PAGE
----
“I’m definitely excited,” Hieron told MMA DieHards. “I think Bellator is going to come and in the future (there) will be big things for them. They got the MTV2 deal, which is huge. We’re in over 80 million homes. I’m ready and it’s a great time for me to be a part of it.”
Hieron has been in the upper echelon of welterweights for quite some time, and when he was with Strikeforce, there were talks of a title shot. Hieron unquestionably deserved an opportunity to challenge for the strap. He has won seven consecutive fights, over guys like Joe Riggs and Jason High, plus he comes in to finish fights. The proof is a 19-4 record that consists of six TKO victories and five submission wins.
Once Hieron became a free agent and Strikeforce did not make a push to re-sign him and grant a title shot to the Xtreme Couture fighter, he moved on to greener pastures.
“I sat so long because I was under contract,” Hieron stated. “My fight contract was up, but they had a clause on me. (Strikeforce) had a deal on the table for me, but we were going in different directions. I signed for a title fight, it didn’t happen; long story short, I’m signed with Bellator now, and I’m excited.”
Considering the tear Hieron is currently on, it was no surprise when every major MMA promotion pursued the standout welterweight, and even though the UFC was looking at him for a return, it was Bellator that enticed him the most.
“I come from a tournament-style background,” Hieron noted. “I was a part of that IFL Grand Prix; I won that, so I kind of like that tournament format. You win, you move forward. That’s the kind of style I like, so that was a big selling point. Also the MTV2 (deal) is great. I think these guys are going about promoting the organization in a good way.”
Hieron also commends Bellator President and CEO Bjorn Rebney for creating their own identity, and not trying to be the UFC.
“They’re not trying to compete with the UFC,” said Hieron. “If you try to compete with the UFC, those are the big dogs, they crush you. You definitely have to do it in small doses and build your brand first before you try to come out and go head-to-head with them. They definitely are the pioneers, they are the best, they did what they had to do to get where they’re at. If you going to follow a regimen, you’ve got to follow it that way. I think Bjorn is a real sharp guy, and he’s doing it that way. Small baby steps to get to the pot of gold at the end of the rainbow.”
Given that this is Hieron’s first fight under the Bellator banner, the difference in promotions does not standout as of yet, but he is happy with what he has noticed thus far.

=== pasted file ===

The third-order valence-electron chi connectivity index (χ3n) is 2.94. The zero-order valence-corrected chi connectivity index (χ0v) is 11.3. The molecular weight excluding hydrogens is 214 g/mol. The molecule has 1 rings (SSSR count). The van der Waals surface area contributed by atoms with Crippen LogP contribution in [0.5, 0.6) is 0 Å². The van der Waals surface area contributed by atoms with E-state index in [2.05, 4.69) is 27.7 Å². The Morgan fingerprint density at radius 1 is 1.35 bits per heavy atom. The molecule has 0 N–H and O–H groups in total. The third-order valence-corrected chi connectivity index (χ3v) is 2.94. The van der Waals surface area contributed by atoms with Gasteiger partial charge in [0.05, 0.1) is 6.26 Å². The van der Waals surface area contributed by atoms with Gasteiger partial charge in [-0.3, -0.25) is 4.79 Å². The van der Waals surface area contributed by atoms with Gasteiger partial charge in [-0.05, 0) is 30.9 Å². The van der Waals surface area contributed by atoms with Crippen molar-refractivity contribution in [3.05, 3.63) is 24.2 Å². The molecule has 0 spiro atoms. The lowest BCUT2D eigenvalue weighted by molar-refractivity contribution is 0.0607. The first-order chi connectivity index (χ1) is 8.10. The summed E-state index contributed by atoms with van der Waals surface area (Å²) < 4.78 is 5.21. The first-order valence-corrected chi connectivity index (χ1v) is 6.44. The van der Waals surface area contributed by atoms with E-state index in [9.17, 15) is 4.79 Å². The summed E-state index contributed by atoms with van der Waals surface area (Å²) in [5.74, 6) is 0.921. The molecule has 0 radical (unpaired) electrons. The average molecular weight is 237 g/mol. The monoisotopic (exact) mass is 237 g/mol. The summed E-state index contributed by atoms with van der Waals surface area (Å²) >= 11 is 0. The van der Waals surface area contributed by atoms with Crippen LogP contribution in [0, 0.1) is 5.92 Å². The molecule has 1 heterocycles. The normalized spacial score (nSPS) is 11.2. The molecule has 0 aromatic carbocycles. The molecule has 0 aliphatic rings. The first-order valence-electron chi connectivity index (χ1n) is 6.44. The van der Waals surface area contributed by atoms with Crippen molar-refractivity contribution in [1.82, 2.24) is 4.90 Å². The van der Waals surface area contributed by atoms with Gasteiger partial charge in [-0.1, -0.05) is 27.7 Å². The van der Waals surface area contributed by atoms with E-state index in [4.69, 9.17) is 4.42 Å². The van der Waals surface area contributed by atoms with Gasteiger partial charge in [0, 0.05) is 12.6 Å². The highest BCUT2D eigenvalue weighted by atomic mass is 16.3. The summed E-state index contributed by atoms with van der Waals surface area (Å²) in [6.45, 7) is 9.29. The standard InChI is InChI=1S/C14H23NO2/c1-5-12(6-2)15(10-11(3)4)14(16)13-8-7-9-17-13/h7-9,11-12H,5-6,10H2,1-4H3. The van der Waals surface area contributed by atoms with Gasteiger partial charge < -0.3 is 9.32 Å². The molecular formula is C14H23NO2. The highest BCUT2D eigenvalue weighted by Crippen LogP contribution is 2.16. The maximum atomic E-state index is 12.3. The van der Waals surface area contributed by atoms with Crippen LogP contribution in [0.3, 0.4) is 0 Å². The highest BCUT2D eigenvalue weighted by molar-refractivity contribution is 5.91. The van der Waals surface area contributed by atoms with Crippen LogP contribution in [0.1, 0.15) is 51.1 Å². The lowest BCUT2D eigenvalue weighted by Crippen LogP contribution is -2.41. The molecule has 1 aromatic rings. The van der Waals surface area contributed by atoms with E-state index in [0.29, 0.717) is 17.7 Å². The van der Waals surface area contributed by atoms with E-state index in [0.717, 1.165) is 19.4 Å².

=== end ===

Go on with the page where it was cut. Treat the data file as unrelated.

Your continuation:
“This is my first fight so I can’t say much, but I can see that (Rebney) is sharp,” Hieron said. “He’s building his brand, and it’s something I’m happy to be a part of right now. In the future we’ll see, but for right now, I’m happy.”
Happiness might have been what kept Hieron positive when his original opponent for Bellator 35 was injured in training. Hieron was forced to change up his training camp when Anthony Lapsley stepped in for the injured Steve Carl less than a month before the scheduled fight.
“What was good was that Steve Carl likes to switch stances a lot, so I was pretty much training for a right-handed and a left-handed guy,” Hieron said. “I switched over to a straight southpaw because that’s what Anthony is. He’s a tough guy, he’s no pushover, (and) he comes to fight. I’m ready for whomever, really, I’m in tremendous shape and I’m counting down the days. I’m getting my weight down and getting ready to go out and put on a show.”
Training at Xtreme Couture covers everything Hieron could possibly need, and the superstar welterweight considers himself extremely fortunate to have the ability to train alongside Randy Couture, Ron Frazier, Vitor Belfort and a laundry list of former champions and top-level fighters with a plethora of experience.
“I did my full camp at XC,” Hieron told MMA DieHards. “That’s my home, that’s where I train, I’ve been at that place since Day One, and that’s where I’m most comfortable. If I need a different type of look, if I’m fighting somebody and we don’t have that style in the gym, then I bring somebody in. I don’t have to go anywhere, God bless. A lot of guys have to travel, (but) I have my great gym in my backyard.”
Hieron is in shape and ready to fight. He is focused on the fight that lies before him, and not distracted by outside interferences such as impressing his new bosses.
“I don’t feed into stuff like that,” Hieron explained. “I’m going to go out and do my job, I’m prepared 100 percent, and I’m going to go out and do me. I try not to put any extra pressure on me, even though there’s always pressure, but the little extra stuff, I try not to pay attention to. I train my mind just as much as my body, and I’m going to go out there on fight night, and do what I do.”
Hieron brings star power to Bellator. He is a fantastic fighter to watch, plus there’s a certain swagger about “The Thorobred” that makes him unique.
To be a great asset to any MMA organization, a fighter must win in an exciting fashion, be marketable and an all-around good guy.
Bellator has a great asset in Hieron